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PO-0057 Association Of Dietary Pattern With Biochemical Blood Profiles And Body Weight As Risk Factors Of Cardiovascular Disease Among Adults With Type 2 Diabetes Mellitus
  1. N Darani Zad1,
  2. H Esmaeli1,
  3. S Khalatbari1,
  4. M Vaezi2,
  5. M Hamedani3
  1. 1Nutrition and Dietetics, Faculty of Medicine and Health Sciences Universiti Putra Malaysia, Serdang, Malaysia
  2. 2Faculty of Health, Islamic Azad University-Tehran Medical Branch, Tehran, Iran
  3. 3Faculty of Engineering, Islamic Azad University-Tehran, Tehran, Iran


Background and aims Nutrients are established as dietary risk factors for cardiovascular disease (CVD), but dietary patterns may be a better predictor of CVD risk. This study was conducted to identify dietary patterns and evaluated their association with biochemical blood profiles and body weight among 400 adults with type 2 diabetes mellitus aged between 40–60 years.

Methods Biochemical blood profiles, anthropometric measurements, and dietary data were obtained. Food frequency questionnaire were used to derive dietary patterns. Factor analysis was conducted to ascertain the dietary patterns, and analysis of covariance was fitted to assess the relation between blood profiles, body weight and adherence to dietary patterns.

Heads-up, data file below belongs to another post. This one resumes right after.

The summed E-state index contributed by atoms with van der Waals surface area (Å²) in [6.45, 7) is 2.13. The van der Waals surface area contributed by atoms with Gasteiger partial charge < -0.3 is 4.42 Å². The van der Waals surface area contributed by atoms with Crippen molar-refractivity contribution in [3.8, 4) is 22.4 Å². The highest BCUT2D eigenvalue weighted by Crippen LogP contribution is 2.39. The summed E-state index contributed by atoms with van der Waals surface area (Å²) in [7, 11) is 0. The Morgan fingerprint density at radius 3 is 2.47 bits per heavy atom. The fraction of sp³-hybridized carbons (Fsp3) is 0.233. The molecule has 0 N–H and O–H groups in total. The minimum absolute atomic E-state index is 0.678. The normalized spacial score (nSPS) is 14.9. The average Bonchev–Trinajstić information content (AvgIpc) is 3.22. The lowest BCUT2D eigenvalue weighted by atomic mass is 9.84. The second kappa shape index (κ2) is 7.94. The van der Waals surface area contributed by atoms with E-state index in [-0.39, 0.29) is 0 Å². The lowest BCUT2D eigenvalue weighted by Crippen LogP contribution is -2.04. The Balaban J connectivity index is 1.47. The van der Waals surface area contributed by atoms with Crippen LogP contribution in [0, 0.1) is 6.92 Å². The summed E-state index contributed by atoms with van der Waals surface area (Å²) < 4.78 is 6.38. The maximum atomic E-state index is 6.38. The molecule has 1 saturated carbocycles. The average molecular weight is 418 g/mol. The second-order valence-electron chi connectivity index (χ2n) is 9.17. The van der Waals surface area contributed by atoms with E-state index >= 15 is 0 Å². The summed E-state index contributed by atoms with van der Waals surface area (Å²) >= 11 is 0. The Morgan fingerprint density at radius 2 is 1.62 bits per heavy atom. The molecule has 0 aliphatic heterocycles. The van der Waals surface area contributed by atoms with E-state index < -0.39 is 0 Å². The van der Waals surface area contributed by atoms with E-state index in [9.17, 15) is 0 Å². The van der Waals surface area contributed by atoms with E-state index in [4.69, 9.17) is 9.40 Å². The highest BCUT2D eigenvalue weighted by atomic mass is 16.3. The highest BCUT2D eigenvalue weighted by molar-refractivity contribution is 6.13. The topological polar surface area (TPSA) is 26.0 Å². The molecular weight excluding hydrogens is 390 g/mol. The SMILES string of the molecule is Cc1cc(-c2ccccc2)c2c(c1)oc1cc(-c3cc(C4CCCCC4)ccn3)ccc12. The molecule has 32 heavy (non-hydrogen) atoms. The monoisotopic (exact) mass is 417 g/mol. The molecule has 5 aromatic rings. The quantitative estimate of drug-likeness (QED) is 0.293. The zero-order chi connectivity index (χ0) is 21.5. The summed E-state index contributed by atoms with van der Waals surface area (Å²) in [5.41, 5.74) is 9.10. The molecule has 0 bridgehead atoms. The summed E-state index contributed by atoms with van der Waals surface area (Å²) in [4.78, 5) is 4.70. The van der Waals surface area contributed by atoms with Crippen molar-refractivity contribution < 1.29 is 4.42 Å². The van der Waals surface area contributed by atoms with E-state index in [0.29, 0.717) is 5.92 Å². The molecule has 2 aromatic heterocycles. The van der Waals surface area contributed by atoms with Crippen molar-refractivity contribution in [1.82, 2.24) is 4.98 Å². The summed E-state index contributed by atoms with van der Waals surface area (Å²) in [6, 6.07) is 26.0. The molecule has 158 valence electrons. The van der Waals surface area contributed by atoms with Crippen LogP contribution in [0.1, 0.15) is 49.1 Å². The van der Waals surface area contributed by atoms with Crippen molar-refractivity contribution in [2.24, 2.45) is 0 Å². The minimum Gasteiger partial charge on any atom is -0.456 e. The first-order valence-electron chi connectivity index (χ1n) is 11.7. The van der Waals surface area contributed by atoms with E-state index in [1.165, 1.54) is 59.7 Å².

Results Three dietary patterns by factor analysis were identified, Vegetable and Poultry, Western and Mixed. After control for potential confounders, waist circumference (b = -0.12, p < 0.01) and body mass index (b = -0/15, p < 0.02) were negatively associated with vegetable and poultry dietary pattern. Conversely, total cholesterol (beta = 0.14, p < 0.008) and fasting blood glucose (b = 0.12, p < 0.01) were positively associated with western dietary pattern. A dietary pattern labelled as mixed pattern was found to be positively related to HDL-cholesterol (b = 0.16, p < 0.002) and body mass index (b = -0.18, p < 0.01). Associations between mixed pattern, LDL-cholesterol (b = -0.10, p < 0.04) and waist circumference (b = -0.24, p < 0.001) were negative.

Conclusion Dietary patterns of adults with diabetes were found to be associated with biochemical profiles. Mixed dietary pattern include nuts, fruit, olive oil and tea could improve lipid profiles. Further studies are necessary to confirm the benefits of the mixed pattern and develop practical dietary guide-line for diabetes.

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